A project to support life-extension plans at Hinkley Point B and Hunterston B AGRs.
To support the life-extension plans at Hinkley Point B and Hunterston B, EDF Energy is planning to invest in three key areas: improved inspection capability of graphite and boilers, additional post-Fukushima emergency management response equipment (both onsite, such as improved flood defences, and offsite, such as a fleet of Land Rover Defenders (Jeep-type all terrain vehicles)), and additional safety systems.
Both safety system upgrades are intended to help stop the fission reaction in an emergency. The primary shutdown mechanism and control for the nuclear reaction are the control rods, which shut down the reactor when lowered completely into the core. One safety system improvement is the introduction of super-articulated control rods, which have an improved capability to enter the reactor, in case seismic acceleration has damaged the graphite channel that the rods are inserted into. One such rod was used in a trial at Hinkley Point B in August-November 2011, and further testing and validation has been carried out since.
The second upgrade improves the ability of a backup safety system. For certain maintenance activities, CO2 gas is pumped out of the reactor, through a gas blowdown route to a filter (to remove contamination) and into the atmosphere. To bring the reactor back to power, CO2 is pumped back into the reactor using gas injection lines. These injection lines are dual-purpose, in that they can also inject nitrogen, which is a neutron inhibitor, into the reactor core. Nitrogen core purging is used as a secondary shutdown facility in case the control rods do not successfully enter the reactor core.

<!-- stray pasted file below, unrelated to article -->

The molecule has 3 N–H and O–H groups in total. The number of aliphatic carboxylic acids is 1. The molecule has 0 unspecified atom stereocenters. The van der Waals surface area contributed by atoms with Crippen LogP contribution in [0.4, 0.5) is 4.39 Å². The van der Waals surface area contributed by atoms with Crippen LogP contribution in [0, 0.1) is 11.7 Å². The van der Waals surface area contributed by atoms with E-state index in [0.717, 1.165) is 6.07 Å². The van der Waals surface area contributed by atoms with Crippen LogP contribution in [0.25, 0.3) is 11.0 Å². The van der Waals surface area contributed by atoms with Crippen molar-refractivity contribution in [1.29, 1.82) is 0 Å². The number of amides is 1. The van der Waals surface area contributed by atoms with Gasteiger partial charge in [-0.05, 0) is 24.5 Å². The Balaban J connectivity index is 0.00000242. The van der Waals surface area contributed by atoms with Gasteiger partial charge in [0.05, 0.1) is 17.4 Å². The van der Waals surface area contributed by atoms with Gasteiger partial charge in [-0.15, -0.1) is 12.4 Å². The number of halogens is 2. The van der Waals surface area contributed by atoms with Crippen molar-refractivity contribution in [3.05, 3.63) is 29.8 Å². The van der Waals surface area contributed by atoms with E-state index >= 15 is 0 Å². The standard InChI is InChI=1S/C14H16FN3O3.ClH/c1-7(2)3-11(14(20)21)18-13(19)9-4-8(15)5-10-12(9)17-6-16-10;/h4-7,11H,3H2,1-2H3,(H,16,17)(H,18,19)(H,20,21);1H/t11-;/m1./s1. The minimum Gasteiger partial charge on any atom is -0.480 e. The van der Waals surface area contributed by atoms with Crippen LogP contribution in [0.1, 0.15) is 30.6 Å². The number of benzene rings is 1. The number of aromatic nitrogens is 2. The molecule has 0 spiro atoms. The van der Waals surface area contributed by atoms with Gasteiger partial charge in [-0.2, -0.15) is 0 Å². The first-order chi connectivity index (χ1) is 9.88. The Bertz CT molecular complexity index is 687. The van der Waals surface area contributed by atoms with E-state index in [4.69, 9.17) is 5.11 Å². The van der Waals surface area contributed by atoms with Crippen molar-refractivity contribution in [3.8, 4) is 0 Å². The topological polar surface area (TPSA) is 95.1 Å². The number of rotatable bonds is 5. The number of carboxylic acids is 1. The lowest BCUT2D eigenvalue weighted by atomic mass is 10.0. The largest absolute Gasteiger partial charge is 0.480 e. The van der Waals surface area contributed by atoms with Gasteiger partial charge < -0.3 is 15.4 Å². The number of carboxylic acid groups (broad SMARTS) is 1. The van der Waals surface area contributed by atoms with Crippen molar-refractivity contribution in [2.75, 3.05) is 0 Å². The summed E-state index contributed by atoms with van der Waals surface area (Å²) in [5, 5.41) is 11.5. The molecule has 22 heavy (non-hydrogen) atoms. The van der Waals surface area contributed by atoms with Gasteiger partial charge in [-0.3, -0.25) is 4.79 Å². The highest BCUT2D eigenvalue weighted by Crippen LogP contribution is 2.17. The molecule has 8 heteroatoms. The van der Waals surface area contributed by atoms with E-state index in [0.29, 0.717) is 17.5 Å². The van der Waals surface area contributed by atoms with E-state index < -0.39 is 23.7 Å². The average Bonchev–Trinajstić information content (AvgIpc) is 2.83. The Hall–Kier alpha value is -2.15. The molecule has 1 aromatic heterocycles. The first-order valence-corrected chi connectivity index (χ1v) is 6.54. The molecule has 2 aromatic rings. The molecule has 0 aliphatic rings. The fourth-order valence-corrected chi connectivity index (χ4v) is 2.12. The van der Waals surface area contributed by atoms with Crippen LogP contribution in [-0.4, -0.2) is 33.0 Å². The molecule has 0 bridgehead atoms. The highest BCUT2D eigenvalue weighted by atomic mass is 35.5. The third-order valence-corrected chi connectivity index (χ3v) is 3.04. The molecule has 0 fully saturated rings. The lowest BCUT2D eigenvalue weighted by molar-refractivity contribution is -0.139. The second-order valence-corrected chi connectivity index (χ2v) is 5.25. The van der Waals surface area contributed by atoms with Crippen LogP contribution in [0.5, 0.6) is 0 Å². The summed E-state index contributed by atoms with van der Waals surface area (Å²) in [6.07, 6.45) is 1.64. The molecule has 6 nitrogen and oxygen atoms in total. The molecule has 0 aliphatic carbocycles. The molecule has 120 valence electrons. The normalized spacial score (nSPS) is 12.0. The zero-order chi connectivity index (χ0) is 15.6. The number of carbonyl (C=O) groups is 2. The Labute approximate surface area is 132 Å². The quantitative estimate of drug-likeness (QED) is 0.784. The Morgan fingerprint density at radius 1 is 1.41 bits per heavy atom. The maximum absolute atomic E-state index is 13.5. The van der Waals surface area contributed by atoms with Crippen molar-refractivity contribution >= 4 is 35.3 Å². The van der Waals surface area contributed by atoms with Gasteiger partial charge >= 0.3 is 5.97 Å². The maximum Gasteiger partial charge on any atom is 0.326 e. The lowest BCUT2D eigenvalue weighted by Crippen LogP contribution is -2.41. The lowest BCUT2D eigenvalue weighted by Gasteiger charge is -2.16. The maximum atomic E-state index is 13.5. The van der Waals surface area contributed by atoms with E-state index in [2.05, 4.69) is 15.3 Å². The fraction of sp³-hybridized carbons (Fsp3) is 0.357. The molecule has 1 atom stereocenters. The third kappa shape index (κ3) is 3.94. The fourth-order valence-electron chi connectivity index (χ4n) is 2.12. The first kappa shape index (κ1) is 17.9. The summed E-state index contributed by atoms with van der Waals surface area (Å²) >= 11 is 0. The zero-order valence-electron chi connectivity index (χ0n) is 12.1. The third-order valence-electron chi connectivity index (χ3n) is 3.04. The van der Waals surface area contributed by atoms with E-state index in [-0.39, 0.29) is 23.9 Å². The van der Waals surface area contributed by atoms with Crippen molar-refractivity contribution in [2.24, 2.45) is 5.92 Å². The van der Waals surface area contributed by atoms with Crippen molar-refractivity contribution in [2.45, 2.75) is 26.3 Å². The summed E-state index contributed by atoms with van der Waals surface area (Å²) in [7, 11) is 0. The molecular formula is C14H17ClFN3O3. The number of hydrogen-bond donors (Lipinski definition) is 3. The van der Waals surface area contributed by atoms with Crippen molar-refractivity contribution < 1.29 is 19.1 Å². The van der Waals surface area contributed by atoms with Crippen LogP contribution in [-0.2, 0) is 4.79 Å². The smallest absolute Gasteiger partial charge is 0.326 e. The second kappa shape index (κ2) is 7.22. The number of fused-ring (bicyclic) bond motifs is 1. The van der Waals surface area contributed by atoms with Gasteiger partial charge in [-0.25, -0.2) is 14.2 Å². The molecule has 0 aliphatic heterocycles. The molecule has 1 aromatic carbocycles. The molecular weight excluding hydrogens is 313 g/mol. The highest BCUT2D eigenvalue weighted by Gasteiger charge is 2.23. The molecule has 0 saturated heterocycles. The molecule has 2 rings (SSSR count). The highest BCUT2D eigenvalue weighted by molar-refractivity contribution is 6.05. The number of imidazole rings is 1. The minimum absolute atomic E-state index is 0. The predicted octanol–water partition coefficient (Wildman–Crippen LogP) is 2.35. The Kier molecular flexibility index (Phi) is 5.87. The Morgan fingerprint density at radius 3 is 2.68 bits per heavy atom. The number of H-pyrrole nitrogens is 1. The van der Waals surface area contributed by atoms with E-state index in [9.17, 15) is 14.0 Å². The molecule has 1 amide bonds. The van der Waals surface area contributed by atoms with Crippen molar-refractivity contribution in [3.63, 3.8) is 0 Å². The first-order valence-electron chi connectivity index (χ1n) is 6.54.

EDF Energy has added additional nitrogen injection points for diverse reactor holddown. The new equipment also has a secondary function of introducing an additional reactor gas blowdown function. So EDF specified full-bore ball valves for the injection lines, and had stringent requirements for reliability and zero leakage even at high temperatures and pressures. Also, the valves had to conform with ASME III Class 1 requirements.
The winner of the contract, UK manufacturer Truflo, developed a customized design with a top-entry concept for easy in-line maintenance (see picture). Its design included special high-temperature polymeric and graphite seats and seals for good sealing at high temperature and pressure. The company designed, manufactured and validated the first new valve (including seismic testing) only 19 weeks after order.
Upgrades at both power plants have been carried out over the last few years and final nitrogen plant commissioning is scheduled for later in 2013.